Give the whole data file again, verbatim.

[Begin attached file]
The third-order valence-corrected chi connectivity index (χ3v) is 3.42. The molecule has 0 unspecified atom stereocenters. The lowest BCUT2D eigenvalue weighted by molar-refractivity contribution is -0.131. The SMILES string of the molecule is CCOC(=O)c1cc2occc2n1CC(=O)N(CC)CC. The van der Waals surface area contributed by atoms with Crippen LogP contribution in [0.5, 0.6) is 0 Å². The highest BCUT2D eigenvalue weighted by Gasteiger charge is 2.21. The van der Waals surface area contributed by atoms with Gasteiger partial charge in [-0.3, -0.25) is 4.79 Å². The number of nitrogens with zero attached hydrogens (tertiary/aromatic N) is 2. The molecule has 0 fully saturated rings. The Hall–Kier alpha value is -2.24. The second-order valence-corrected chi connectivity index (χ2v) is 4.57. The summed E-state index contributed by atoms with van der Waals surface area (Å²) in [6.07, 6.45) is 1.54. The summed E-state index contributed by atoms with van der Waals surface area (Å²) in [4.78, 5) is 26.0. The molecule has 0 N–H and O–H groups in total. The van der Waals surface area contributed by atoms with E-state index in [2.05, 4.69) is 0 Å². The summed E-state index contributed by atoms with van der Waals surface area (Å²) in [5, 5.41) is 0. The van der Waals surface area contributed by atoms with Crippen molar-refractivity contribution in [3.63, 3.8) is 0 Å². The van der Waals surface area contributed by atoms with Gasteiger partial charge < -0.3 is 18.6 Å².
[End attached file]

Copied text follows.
The third-order valence-corrected chi connectivity index (χ3v) is 3.42. The molecule has 0 unspecified atom stereocenters. The lowest BCUT2D eigenvalue weighted by molar-refractivity contribution is -0.131. The SMILES string of the molecule is CCOC(=O)c1cc2occc2n1CC(=O)N(CC)CC. The van der Waals surface area contributed by atoms with Crippen LogP contribution in [0.5, 0.6) is 0 Å². The highest BCUT2D eigenvalue weighted by Gasteiger charge is 2.21. The van der Waals surface area contributed by atoms with Gasteiger partial charge in [-0.3, -0.25) is 4.79 Å². The number of nitrogens with zero attached hydrogens (tertiary/aromatic N) is 2. The molecule has 0 fully saturated rings. The Hall–Kier alpha value is -2.24. The second-order valence-corrected chi connectivity index (χ2v) is 4.57. The summed E-state index contributed by atoms with van der Waals surface area (Å²) in [6.07, 6.45) is 1.54. The summed E-state index contributed by atoms with van der Waals surface area (Å²) in [4.78, 5) is 26.0. The molecule has 0 N–H and O–H groups in total. The van der Waals surface area contributed by atoms with E-state index in [2.05, 4.69) is 0 Å². The summed E-state index contributed by atoms with van der Waals surface area (Å²) in [5, 5.41) is 0. The van der Waals surface area contributed by atoms with Crippen molar-refractivity contribution in [3.63, 3.8) is 0 Å². The van der Waals surface area contributed by atoms with Gasteiger partial charge < -0.3 is 18.6 Å².